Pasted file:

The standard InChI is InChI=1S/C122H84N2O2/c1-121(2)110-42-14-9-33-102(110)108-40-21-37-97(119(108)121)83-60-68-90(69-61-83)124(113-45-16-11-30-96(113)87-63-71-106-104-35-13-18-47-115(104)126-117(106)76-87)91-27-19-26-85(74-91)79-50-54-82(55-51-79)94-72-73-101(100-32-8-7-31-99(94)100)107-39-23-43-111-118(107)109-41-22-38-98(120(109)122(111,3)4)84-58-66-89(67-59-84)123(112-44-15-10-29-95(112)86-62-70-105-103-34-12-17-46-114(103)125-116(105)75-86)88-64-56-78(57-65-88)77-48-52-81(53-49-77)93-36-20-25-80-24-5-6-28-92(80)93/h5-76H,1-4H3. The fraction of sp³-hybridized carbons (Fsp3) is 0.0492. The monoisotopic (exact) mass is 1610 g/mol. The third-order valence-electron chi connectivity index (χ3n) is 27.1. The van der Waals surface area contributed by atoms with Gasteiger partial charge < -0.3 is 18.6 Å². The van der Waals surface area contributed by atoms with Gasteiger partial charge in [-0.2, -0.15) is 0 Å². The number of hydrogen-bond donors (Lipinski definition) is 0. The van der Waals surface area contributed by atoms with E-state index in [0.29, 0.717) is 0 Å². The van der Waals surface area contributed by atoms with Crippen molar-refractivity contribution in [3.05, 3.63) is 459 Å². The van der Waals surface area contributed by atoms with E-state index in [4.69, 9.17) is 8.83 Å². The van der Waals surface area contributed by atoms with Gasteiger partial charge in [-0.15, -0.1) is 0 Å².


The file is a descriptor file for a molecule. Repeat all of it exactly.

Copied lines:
The standard InChI is InChI=1S/C122H84N2O2/c1-121(2)110-42-14-9-33-102(110)108-40-21-37-97(119(108)121)83-60-68-90(69-61-83)124(113-45-16-11-30-96(113)87-63-71-106-104-35-13-18-47-115(104)126-117(106)76-87)91-27-19-26-85(74-91)79-50-54-82(55-51-79)94-72-73-101(100-32-8-7-31-99(94)100)107-39-23-43-111-118(107)109-41-22-38-98(120(109)122(111,3)4)84-58-66-89(67-59-84)123(112-44-15-10-29-95(112)86-62-70-105-103-34-12-17-46-114(103)125-116(105)75-86)88-64-56-78(57-65-88)77-48-52-81(53-49-77)93-36-20-25-80-24-5-6-28-92(80)93/h5-76H,1-4H3. The fraction of sp³-hybridized carbons (Fsp3) is 0.0492. The monoisotopic (exact) mass is 1610 g/mol. The third-order valence-electron chi connectivity index (χ3n) is 27.1. The van der Waals surface area contributed by atoms with Gasteiger partial charge < -0.3 is 18.6 Å². The van der Waals surface area contributed by atoms with Gasteiger partial charge in [-0.2, -0.15) is 0 Å². The number of hydrogen-bond donors (Lipinski definition) is 0. The van der Waals surface area contributed by atoms with E-state index in [0.29, 0.717) is 0 Å². The van der Waals surface area contributed by atoms with Crippen molar-refractivity contribution in [3.05, 3.63) is 459 Å². The van der Waals surface area contributed by atoms with E-state index in [4.69, 9.17) is 8.83 Å². The van der Waals surface area contributed by atoms with Gasteiger partial charge in [-0.15, -0.1) is 0 Å².